We all love home-baked cookies. Nothing is more welcoming compared to odor of freshly baked cookies or perhaps the sight of them cooling around the counter. It’s my favorite sort of aromatherapy.
Cookies have a very long history, going back to 7th Century Persia. Through the 1800s, cookie recipes began appearing in cookbooks as ‘small cakes.’ In reality, the term ‘cookie’ emanates from the Dutch word koekje or koekie meaning little cake.
Recipes for cookies in many different styles and flavors increased during the early 1900s and continues today. Cookies would be the most popular treat baked in home kitchens and it’s estimated that more than 1 / 2 of all home baked cookies are chocolate chip. But there are a lot more types of cookies around waiting to become baked. Most cookbooks classify them since they are formed in the following categories or forms of cookies:
Bar Cookies, Squares, or Pan Cookies. The fastest and easiest form of cookie to make. Batter or dough is pressed or spread in to a pan and cut into bite-size pieces after baking. Brownies would be the classic illustration of a batter-type bar cookie but they can be found in a number of styles and flavors.
Drop Cookies. Probably the most everyday sort of homemade cookie manufactured by dropping or pushing cookie dough coming from a teaspoon or tablespoon onto a prepared cookie sheet. Just mix, drop, bake, and revel in — definitely a straightforward cookie type. Popular types of drop cookies include oatmeal raisin, peanut butter, and chocolate chip.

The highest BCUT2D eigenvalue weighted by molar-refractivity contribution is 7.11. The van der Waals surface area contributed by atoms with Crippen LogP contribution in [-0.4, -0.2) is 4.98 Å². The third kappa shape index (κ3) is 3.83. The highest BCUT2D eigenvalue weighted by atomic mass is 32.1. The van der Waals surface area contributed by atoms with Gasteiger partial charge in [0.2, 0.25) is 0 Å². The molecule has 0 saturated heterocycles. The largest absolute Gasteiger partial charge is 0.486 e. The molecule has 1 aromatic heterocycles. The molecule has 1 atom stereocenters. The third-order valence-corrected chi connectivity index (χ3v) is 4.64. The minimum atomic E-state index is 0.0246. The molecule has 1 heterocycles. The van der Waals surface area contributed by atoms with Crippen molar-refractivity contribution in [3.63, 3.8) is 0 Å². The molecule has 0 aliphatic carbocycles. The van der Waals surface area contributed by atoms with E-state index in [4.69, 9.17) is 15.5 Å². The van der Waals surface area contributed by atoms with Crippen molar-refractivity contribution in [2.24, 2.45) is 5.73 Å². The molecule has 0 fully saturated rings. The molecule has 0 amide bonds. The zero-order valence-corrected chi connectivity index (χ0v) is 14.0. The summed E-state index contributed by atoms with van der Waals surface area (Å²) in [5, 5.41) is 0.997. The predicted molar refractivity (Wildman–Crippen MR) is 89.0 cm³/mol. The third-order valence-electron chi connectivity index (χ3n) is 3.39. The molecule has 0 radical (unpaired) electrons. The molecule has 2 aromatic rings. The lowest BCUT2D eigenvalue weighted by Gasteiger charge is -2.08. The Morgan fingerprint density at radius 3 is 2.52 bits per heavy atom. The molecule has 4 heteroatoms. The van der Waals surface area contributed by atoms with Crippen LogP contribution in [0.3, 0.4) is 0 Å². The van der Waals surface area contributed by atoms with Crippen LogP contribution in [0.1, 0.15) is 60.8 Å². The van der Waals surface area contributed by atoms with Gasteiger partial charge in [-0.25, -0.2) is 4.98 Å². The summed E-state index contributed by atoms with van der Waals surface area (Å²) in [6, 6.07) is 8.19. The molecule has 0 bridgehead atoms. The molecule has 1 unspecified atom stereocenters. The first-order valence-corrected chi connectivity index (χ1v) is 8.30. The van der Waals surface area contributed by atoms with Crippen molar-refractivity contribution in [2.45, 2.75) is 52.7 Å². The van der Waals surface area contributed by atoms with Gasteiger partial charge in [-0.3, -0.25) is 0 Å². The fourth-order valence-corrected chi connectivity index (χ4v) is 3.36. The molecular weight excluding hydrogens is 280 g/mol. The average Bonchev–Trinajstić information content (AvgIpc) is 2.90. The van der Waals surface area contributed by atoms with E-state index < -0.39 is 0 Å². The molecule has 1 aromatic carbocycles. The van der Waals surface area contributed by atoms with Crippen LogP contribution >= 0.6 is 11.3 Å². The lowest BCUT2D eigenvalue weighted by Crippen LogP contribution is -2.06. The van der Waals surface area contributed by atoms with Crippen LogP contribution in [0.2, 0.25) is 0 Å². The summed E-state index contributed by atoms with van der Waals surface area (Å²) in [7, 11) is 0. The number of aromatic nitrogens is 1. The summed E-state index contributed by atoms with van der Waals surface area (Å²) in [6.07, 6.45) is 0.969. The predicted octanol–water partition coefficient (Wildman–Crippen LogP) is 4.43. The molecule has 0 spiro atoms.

No Bake Cookies. Another easy cookie, no bakes not one of them a cooker. They may be a powerful way to introduce kids on the fun of cookie making. A few of my favorite no bake cookie recipes include rice krispie bars, coconut date balls, rum balls, and peanut butter bars.
Ice Box or Refrigerator Cookies. Originally called “ice box cookies,” made from stiff dough that’s refrigerated and in most cases formed right into a cylinder before slicing and baking. Contemporary cookbooks may categorize refrigerator cookies as sliced or slice and bake cookies. You can maintain a log of cookie dough in the refrigerator or freezer then slice, bake, and luxuriate in a hot, fresh in the oven, homemade cookie when a cookie craving strikes.
Shaped Cookies. These cookies are shaped yourself or with molds or extruded from your cookie press or pastry bag. Shortbread is a classic illustration of help shaped cookie. Additionally, there are plenty of popular holiday “spritz” cookies which need an exclusive cookie press.
Whichever form of cookie where you will make, friends will applaud your efforts.
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